DD: What determines the choice of black and white or color in the treatment of your subjects?
FD: Before anything else, I love black and white, especially the gelatin-silver process. Obviously, I do analog photography, but that doesn’t stop me from making color photographs, especially for my latest series, Caméléon. Depending on the subject, I feel at liberty to go back and forth between black and white and color, like in the series Sutigi (à nous la Nuit) (The night is ours, 2012). With that series, I showcase a way of life, a desire to make an appearance that is characteristic of a part of the youth, a testament to my era and to the subject’s ease in front of the camera. In view of our traditions, we feel better at night than during the day.
DD: What place do you give in your work to the condition of women in Mali or on the continent, and what form does that take?
FD: I want to bear witness as an African woman who practices photography. There are a few of us (Aida Muluneh, Joana Choumali, Zanele Muholi, Nontsikelelo Veleko, Ayana V. Jackson, Hien Macline, among others) who have gotten a solid reputation on a global level, but it remains difficult to make one’s place on the African continent, outside the shows dedicated to photography. In a more general sense, in Mali, the civil service gives women roles as secretaries, accountants, and the like. In Bamako, the capital of African photography, despite our results and our commitment to the field of the image, we are hardly given any consideration for our creations. If you compare the status of women photographers in West Africa to that of their peers in South Africa, you will see that the latter enjoy a great reputation, and that that has led to the emergence of a new generation of artists in South Africa.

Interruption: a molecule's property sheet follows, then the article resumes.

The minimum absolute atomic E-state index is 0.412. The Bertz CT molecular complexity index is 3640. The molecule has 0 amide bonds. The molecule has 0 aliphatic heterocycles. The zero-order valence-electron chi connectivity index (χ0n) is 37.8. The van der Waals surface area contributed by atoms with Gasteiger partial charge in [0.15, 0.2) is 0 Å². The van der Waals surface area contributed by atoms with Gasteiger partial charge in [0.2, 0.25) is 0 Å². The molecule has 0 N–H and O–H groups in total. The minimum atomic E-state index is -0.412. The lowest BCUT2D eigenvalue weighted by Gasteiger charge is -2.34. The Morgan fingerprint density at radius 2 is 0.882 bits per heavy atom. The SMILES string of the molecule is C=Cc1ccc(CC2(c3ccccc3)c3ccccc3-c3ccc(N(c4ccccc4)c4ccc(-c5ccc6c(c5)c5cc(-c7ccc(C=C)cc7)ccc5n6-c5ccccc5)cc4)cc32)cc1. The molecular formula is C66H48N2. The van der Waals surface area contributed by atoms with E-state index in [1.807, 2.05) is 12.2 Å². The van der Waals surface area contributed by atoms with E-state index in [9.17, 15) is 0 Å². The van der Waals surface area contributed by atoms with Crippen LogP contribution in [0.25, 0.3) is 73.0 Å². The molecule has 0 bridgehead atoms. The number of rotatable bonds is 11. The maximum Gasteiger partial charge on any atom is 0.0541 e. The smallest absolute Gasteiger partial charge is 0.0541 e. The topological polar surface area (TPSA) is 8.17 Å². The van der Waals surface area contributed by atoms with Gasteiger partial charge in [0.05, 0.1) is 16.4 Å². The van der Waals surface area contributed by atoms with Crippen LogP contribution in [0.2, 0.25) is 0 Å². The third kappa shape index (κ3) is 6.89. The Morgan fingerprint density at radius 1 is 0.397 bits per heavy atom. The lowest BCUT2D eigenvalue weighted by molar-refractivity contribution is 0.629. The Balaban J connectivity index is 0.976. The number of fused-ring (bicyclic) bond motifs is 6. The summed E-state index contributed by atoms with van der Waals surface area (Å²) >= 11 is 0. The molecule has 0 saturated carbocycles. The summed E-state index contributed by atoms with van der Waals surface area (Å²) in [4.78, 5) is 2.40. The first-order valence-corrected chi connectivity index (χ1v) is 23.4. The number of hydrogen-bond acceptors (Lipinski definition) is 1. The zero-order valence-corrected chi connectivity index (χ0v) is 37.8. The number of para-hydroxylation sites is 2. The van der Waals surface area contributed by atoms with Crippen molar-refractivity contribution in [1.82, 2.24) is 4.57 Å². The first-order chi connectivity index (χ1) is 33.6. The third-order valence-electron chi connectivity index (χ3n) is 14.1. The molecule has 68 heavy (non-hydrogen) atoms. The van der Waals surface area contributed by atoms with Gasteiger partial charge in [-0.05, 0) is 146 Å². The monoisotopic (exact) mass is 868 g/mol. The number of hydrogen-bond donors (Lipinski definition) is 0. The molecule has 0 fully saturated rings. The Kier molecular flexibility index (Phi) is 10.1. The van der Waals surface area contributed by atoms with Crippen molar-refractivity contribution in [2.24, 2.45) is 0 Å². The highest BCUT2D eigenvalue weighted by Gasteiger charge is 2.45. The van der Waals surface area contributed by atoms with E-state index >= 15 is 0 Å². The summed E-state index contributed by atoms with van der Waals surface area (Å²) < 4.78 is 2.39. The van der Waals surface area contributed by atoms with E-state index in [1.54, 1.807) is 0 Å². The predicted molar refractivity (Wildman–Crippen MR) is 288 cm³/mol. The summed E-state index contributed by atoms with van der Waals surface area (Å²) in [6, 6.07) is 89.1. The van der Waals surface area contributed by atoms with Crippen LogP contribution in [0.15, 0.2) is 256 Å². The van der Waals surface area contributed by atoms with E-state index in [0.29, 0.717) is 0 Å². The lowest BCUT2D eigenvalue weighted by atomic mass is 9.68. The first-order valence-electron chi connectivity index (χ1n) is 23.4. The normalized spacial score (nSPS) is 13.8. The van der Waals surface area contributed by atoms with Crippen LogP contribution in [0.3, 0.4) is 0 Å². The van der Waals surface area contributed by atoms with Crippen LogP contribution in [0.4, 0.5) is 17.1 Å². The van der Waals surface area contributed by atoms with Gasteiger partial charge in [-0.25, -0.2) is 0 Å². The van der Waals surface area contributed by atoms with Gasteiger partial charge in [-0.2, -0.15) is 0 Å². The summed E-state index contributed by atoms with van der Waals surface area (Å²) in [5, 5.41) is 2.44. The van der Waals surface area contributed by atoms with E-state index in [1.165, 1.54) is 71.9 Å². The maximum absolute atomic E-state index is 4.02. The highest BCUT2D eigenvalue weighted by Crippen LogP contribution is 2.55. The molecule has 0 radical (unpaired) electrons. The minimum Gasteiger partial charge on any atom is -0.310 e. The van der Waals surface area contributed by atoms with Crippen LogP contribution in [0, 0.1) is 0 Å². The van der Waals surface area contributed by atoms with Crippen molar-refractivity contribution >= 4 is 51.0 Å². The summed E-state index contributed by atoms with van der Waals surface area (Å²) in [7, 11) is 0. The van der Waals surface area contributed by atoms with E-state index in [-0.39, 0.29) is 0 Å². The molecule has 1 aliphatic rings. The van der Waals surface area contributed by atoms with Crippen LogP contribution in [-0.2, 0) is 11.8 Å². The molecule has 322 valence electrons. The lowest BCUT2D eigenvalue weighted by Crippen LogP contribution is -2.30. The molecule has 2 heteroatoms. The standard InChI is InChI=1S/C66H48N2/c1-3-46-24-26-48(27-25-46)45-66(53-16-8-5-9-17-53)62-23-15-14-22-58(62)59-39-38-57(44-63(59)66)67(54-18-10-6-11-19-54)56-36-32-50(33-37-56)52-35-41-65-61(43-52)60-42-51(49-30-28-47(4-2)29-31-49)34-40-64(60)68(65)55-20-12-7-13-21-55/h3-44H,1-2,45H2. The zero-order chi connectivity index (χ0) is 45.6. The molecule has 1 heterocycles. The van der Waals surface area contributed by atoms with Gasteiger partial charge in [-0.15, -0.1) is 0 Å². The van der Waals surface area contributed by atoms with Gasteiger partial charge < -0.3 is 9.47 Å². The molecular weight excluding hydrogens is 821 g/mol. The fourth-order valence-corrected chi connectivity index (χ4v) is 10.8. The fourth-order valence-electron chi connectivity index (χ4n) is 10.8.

DD: What are your current or future projects?
FD: I have recreated a mobile studio, Studio Photo de la Rue, which is an installation inspired by the photography studios of the 1950s and ’60s in Mali and West Africa, and which allows everyone to see themselves through the lens, alone or in a group. The participants leave with their prints as a souvenir. I offer lots of accessories and costumes, which I use to reveal another dimension, a hidden dimension within every man and woman!
Since its creation, Studio Photo de la Rue has been regularly invited to the biggest international photography shows—the Bamako Biennale, the Rencontres d’Arles, La Gacilly Photo Festival in France, and others—to put on a performance at the exhibitions of masters who used mobile studio photography throughout their existence—Seydou Keïta, Malick Sidibé, Mama Casset, Oumar Ly, James Bernon, Samuel Fosso—whose historic work we still revere today.
Dagara Dakin is a freelance writer and curator based in Paris.
Translated from the French by Matthew Brauer.
This article is part of a series produced in collaboration with Aperture magazine, coinciding with Aperture’s summer 2017 issue, “Platform Africa.”